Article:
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About rayin

  • Birthday 12/25/1942

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    RVing, shooting sports, hunting,
  • I travel

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  1. not quite Chris. The air pressure over the correcponding tire load is the MINIMUM acceptable air pressure to support the load. That means that tire is operating at 100% capacity, no reserve capacity. As I previously replied Tireman9 recommends adding 10-15% more air to create that tire reserve capacity. You asked about one tire being very close to maximum capacity; yes ALL tires on that axle should be inflated to sidewall listed pressure. Never run different air pressure in tires on the same axle.
  2. Yep, I posted the link for other retired folks. I had my first Moderna jab after Christmas while in a rehab home (spent my birthday there_alone), 2nd jab Jan. 15 after I was released from hospital the 2nd time.
  3. I hear you Joe. IMO Michelin is living off the round man era benefits while the world passes them by.
  4. We have another option to obtain a COVID19 vaccination: https://content.govdelivery.com/accounts/USMHSTMA/bulletins/2cccef5
  5. That hadn't occurred to me yet, thanks guys.
  6. I remember his calculations assumed his 5er was broadside to the wind. I also remember one summer in Cody, WY when the wind became so strong our 32' 5er was rocking side to side, that wind was reported as gusting near 50 MPH. I retracted the big slide which reduced the rocking a lot.
  7. That's it, it actually has no legal meaning since every tire mfgr. is self-qualifying for USDOT approval. The only fact I pay attention to is observing the percentage of company-owned OTR trucks running them on steer axles.
  8. Carl one of the couples in our S.M.A.R. T. group had a Alfa SeeYa, he and a large 5er took an alternate route to bypass that underpasss, the rest of us made it through OK. YaKnow it''s almost impossible to not duck your head in that situation, all the time knowing it doesn't help.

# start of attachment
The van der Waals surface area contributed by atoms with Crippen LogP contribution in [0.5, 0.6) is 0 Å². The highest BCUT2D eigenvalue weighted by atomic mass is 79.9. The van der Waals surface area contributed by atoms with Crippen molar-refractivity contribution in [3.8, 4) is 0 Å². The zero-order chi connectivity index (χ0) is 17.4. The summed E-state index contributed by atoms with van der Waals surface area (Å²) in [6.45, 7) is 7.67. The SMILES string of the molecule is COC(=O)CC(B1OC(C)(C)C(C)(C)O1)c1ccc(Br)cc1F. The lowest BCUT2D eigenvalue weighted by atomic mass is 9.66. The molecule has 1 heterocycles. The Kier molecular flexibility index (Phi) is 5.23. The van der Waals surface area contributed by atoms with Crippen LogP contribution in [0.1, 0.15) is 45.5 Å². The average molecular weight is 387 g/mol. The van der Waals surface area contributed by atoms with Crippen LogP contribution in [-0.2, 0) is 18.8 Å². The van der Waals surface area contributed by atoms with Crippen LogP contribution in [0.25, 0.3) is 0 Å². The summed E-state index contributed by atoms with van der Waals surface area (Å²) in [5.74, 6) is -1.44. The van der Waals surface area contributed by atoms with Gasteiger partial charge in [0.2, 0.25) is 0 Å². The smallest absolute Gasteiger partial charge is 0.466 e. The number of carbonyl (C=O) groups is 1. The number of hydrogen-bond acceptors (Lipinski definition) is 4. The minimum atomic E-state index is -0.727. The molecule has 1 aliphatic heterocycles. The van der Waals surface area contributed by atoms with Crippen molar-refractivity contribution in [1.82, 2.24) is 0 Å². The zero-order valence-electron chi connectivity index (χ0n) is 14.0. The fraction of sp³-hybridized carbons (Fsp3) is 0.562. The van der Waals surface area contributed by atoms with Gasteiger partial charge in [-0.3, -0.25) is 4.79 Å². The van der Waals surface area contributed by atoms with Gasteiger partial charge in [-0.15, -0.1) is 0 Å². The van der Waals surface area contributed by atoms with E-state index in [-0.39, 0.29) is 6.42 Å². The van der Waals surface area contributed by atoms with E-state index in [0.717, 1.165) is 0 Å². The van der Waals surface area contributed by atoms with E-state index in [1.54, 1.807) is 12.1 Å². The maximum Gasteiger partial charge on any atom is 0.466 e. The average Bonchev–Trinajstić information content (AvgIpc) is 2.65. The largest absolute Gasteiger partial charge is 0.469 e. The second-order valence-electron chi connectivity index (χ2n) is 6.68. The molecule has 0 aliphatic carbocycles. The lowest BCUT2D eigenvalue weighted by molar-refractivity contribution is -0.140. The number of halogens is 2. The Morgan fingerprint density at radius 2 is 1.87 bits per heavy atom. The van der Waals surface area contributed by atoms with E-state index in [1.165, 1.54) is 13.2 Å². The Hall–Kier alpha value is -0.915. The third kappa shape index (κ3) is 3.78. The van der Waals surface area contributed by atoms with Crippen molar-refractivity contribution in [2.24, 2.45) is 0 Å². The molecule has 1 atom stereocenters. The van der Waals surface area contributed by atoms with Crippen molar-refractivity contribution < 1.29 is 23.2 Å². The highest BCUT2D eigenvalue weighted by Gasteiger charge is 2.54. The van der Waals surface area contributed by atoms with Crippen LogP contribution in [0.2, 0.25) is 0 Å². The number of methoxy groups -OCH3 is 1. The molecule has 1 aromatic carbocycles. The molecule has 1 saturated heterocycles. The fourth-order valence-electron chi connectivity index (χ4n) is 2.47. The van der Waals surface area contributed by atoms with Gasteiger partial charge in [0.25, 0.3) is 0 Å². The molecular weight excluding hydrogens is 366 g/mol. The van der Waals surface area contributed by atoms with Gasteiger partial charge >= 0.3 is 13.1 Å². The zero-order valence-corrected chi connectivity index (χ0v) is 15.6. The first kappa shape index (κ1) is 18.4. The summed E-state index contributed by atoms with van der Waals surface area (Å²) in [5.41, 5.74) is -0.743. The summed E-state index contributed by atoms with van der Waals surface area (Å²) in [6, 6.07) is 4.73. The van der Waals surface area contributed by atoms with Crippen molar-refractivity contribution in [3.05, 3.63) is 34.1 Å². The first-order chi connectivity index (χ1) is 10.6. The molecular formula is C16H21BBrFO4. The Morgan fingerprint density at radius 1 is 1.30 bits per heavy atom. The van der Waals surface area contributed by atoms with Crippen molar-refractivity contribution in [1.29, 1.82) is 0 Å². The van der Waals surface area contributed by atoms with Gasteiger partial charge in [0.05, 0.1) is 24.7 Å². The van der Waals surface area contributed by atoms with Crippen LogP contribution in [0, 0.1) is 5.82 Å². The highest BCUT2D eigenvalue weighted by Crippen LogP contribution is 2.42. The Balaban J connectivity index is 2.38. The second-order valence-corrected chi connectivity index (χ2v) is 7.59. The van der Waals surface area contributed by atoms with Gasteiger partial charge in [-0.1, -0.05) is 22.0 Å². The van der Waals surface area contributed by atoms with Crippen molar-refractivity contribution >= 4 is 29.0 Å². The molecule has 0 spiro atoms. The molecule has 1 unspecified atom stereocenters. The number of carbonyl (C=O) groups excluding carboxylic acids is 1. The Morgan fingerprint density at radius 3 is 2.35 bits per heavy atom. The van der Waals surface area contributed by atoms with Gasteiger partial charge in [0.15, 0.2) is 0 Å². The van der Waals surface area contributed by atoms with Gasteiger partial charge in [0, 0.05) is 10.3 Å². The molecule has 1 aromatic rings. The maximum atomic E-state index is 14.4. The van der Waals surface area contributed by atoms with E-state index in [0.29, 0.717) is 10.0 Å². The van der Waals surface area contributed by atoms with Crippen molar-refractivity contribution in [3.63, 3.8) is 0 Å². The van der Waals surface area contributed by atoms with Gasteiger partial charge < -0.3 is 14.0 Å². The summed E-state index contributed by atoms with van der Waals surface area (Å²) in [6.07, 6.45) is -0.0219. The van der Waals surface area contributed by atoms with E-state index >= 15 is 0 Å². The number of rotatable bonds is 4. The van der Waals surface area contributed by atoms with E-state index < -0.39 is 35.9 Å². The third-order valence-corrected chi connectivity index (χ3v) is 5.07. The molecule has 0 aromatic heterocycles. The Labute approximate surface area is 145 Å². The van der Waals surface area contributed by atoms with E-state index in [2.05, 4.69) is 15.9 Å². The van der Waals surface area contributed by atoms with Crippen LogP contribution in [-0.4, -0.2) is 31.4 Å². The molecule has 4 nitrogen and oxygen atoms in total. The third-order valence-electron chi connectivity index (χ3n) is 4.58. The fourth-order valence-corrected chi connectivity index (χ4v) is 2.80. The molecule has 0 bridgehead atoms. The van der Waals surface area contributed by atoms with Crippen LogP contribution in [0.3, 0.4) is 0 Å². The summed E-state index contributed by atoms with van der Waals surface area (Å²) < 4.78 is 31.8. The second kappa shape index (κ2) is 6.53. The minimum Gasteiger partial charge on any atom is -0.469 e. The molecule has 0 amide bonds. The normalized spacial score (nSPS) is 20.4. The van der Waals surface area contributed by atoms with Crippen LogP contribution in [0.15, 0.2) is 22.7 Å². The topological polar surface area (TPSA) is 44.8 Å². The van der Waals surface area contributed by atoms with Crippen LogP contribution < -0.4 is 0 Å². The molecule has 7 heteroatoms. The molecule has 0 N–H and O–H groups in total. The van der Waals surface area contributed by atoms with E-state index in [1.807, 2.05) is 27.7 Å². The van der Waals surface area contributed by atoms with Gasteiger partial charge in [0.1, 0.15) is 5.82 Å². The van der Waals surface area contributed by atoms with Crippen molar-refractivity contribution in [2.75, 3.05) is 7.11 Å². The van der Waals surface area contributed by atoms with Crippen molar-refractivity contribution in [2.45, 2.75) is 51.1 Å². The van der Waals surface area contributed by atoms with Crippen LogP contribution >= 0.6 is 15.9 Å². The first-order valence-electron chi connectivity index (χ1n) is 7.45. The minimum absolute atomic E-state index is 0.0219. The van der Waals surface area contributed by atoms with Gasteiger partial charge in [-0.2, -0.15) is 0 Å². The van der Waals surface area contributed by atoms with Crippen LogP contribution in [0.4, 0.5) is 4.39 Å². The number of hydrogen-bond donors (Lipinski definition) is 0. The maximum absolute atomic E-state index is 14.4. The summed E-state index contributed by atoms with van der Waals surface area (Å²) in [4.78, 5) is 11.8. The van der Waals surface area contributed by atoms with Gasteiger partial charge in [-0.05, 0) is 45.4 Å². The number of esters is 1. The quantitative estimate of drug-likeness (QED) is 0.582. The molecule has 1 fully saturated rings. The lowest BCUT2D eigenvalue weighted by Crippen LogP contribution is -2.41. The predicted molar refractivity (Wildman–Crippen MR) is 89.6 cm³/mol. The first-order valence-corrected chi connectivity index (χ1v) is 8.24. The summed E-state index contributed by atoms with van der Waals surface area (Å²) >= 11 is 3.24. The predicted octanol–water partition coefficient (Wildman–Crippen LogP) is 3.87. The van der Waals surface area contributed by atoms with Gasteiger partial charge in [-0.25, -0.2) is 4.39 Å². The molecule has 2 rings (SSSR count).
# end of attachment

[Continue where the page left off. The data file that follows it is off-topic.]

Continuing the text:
9. Agreed. I could not do the necessary calculations for any RV, that's above my pay grade. I'll leave that for the math experts.
  10. That is only one persons opinion/blog, of which I do not place much trust. Such a speech vehicle does have it's use, for instance that one reads like "give up already Tiffin the MH mfgr is dead".
  11. Many years ago a irv2 member calculated the wind load necessary to blow over his 5er. For his specific unit the straight-line wind load was 80 MPH. I remember seeing his spread-sheet for the calculations involved, he even had the weight, height from frame to micrrowave-both directions listed, along with everything else that weighed over 50 lbs.
  12. Herman IMO your suggestion should have already been pushed to the forefront by the EB, as our dues is about 1/2 the cost of any other medical Assist program. Perhaps it's past time we have a marketing major as head of membership services who is also an avid RVer and understands crowd appeal.(15 second TV/radio commercials etc)
  13. Of course you are correct, but as you said tire mfgrs. self-certify, which means we all must depend on tire mfgrs. to always tell the truth. That brings up Michelin RV tire sidewall cracking, Goodyear RV tire rivering, etc. and what actually is the truth about any brand name. For instance I'm running Sailun truck tires, which according to the mfgr. are constructed the same as Michelin RV/truck tires. The company did move production facilities from China to VietNam in 2017, supposedly to legally avoid the import duties from China and use a completely new truck tire mfg. plant.
  14. The chart reads in kpa not psi. 900kpa = 130.5psi. http://www.prinxtire.com/product/bus/2020/1111/11.html Using the data in the PrinX link you may now calculate the proper air pressure for your new tires.BUT keep in mind load/inflation charts reflect the minimum air pressure to support the corresponding load, that means the tire is operating at 100% capacity - no reserve. Tireman9 recommends adding a 15% air pressure reserve capacity. https://www.rvtiresafety.net/search/label/Inflation As to a "no name" brand. ALL OTR tires sold in the U.S.A. must meet the minimum requirements of the USDOT/NHTSA
  15. Right! At 55kmph a driver doesn't' have time to perform these mental calculations. That's one reason why all speedometers have both scales on the readout. Feet to Meters is the same type conversion, only much less used in daily driving. I have a small permanent placard on the dash of our MH, it states " minimum height 13 feet/ 3.1 Meters. That worked great until the caravan leader happened upon an unmarked RR underpass in Newfoundland. ( ´△`)
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